Behind the Green Lights was a logical place for me to go after watching Red-Haired Alibi (1932), as it’s another, slightly later, Poverty Row entry reuniting director Christy Cabanne with supporting actors Theodore von Eltz and Purnell Pratt. The geeky payoff for doing this was to witness director Cabanne put von Eltz’s sleazy criminals through very familiar paces after the law begins closing in on him in each movie:
You can bet I’ll be looking for more of this little signature move in other Christy Cabanne movies!
I didn’t really know what to expect coming to Behind the Green Lights, not having bumped into the term before finding this movie. The title refers to this:
I suppose I’d have known this had I ever been a cop—or perhaps arrested in New York—but a pair of green lights are still found outside most New York City police precincts, a bit of tradition originating on Manhattan as far back as the 1650s: more on those origins here. The term itself, Behind the Green Lights, was used as the title of NYPD Captain Cornelius Willemse’s well-publicized 1931 memoir (Both book and film are unrelated to the 1946 film noir Behind Green Lights beyond being similarly titled movies about the New York police).While Mascot’s adaptation of Behind the Green Lights is available on the cheap with a budget DVD release from Alpha Video, plus multiple YouTube postings of the public domain title, used copies of Captain Willemse’s book are rare and, frankly, cost prohibitive. According to Motion Picture Daily, Mascot’s 1935 film is faithful to the book, though Variety said the movie was based on a single episode within the book. Beyond those mentions I didn’t notice any specifics in the film that matched details provided by 1931 newspaper reviews and publicity surrounding publication of the book (and the Captain LOVED publicity, so there’s a lot), so I suspect Mascot didn’t use much more than Willemse’s title and a few of his tactics for flavor. The former bouncer turned NYPD “Gang Buster”—and the use of that word in describing Captain Willemse predates most popular etymology—was active on the force from the turn-of-the-century through the 1920s and gained his greatest fame for taking a bullet through his straw hat when Kid Dropper was killed and then subsequently busting up rival Little Augie’s gang. Willemse’s Behind the Green Lights was followed by a second less-regarded book, A Cop Remembers, in 1933, also predating this movie.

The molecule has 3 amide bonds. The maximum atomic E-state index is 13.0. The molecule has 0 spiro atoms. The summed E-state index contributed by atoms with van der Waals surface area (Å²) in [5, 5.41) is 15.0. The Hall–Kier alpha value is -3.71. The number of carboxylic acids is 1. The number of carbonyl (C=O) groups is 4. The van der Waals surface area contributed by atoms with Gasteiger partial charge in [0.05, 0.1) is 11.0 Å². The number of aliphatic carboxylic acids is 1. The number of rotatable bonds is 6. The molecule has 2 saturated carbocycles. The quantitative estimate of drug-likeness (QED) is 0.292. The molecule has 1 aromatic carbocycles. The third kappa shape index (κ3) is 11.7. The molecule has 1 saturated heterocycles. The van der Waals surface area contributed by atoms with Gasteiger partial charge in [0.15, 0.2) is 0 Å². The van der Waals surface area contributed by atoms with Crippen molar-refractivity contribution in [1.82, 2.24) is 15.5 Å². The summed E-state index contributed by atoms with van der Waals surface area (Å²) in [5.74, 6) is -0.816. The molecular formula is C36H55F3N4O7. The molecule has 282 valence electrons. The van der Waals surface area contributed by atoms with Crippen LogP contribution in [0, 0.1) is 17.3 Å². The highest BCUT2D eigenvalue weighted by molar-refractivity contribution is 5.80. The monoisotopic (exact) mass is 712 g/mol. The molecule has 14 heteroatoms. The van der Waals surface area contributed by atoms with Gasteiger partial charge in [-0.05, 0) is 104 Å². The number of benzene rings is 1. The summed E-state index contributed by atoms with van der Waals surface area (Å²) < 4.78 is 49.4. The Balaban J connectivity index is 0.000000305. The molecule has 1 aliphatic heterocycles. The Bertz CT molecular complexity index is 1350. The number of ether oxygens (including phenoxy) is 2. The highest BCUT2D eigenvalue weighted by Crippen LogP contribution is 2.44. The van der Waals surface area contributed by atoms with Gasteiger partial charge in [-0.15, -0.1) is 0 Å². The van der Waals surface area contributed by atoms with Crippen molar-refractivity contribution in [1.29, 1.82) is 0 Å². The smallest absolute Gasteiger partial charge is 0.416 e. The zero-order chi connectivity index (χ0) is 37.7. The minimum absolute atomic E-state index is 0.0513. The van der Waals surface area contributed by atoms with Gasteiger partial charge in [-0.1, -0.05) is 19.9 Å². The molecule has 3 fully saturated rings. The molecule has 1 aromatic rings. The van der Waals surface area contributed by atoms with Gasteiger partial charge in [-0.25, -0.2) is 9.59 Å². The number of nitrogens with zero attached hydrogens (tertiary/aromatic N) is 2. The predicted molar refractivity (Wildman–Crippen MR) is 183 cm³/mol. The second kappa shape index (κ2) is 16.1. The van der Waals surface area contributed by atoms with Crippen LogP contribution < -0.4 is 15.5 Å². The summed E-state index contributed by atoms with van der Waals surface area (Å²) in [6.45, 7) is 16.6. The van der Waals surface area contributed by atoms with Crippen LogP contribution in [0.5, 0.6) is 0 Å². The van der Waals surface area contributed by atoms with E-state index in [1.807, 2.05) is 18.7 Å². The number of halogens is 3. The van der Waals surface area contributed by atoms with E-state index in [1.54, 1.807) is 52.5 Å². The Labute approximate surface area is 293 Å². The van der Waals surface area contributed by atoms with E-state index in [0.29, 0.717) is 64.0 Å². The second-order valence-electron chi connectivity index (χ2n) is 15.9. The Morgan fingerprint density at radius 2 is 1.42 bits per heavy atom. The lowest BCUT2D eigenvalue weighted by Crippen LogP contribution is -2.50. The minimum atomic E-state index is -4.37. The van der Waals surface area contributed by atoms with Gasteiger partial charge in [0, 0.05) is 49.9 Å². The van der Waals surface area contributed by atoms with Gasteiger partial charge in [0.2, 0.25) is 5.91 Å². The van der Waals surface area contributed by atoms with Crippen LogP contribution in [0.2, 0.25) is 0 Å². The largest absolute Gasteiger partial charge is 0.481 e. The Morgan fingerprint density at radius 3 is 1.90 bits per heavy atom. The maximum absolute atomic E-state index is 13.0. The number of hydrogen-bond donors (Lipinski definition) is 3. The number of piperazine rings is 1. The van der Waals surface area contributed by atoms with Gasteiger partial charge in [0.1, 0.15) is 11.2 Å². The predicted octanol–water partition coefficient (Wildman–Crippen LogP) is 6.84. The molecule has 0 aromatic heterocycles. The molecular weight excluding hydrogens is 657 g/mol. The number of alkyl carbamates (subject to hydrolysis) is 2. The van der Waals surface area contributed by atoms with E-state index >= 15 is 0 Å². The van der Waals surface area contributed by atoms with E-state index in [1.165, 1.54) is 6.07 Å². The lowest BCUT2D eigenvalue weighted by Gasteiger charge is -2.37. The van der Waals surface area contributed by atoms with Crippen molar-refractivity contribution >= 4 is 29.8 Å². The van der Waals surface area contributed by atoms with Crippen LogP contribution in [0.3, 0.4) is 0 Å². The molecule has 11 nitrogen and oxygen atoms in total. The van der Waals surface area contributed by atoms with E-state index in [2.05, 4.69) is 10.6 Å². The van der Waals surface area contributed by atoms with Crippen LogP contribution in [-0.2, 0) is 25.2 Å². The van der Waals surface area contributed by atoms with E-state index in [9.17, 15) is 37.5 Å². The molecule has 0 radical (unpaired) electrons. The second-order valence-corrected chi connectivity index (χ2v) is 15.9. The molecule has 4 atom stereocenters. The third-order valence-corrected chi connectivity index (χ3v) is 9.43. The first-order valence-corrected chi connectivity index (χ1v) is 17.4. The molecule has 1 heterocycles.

Regardless of the source material, Behind the Green Lights is a well-acted and well-paced Poverty Row entry in the mid-1930s cycle of films glorifying honest lawmen over criminals whose charm had dried-up with any other hint of virtue since enforcement of the Production Code had begun. No matter how much Captain Willemse had to do with what reached the screen, his association with the movie via its title would have been enough to tell Depression-era audiences what to expect, especially theatergoers around New York. The cops are the good guys here and attorney Raymond Cortell (Sidney Blackmer) earns the biggest hisses from audiences as another popular figure of the era, the crooked mouthpiece. What the film lacks in top shelf casting it makes up for in depth as Norman Foster, leading lady Judith Allen, and Blackmer, are joined by familiar support in Purnell Pratt, Theodore von Eltz, and Ford Sterling (To put a bow on the casting, Allen and von Eltz can both be seen in Bright Eyes , Shirley Temple's breakthrough movie—Temple meanwhile has a small part in Cabanne's Red-Haired Alibi with von Eltz, Pratt, and co.). Character man J. Carrol Naish even shows up in an early scene of Behind the Green Lights to be chased through an apartment by Foster who tricks him into trapping himself on a fire escape.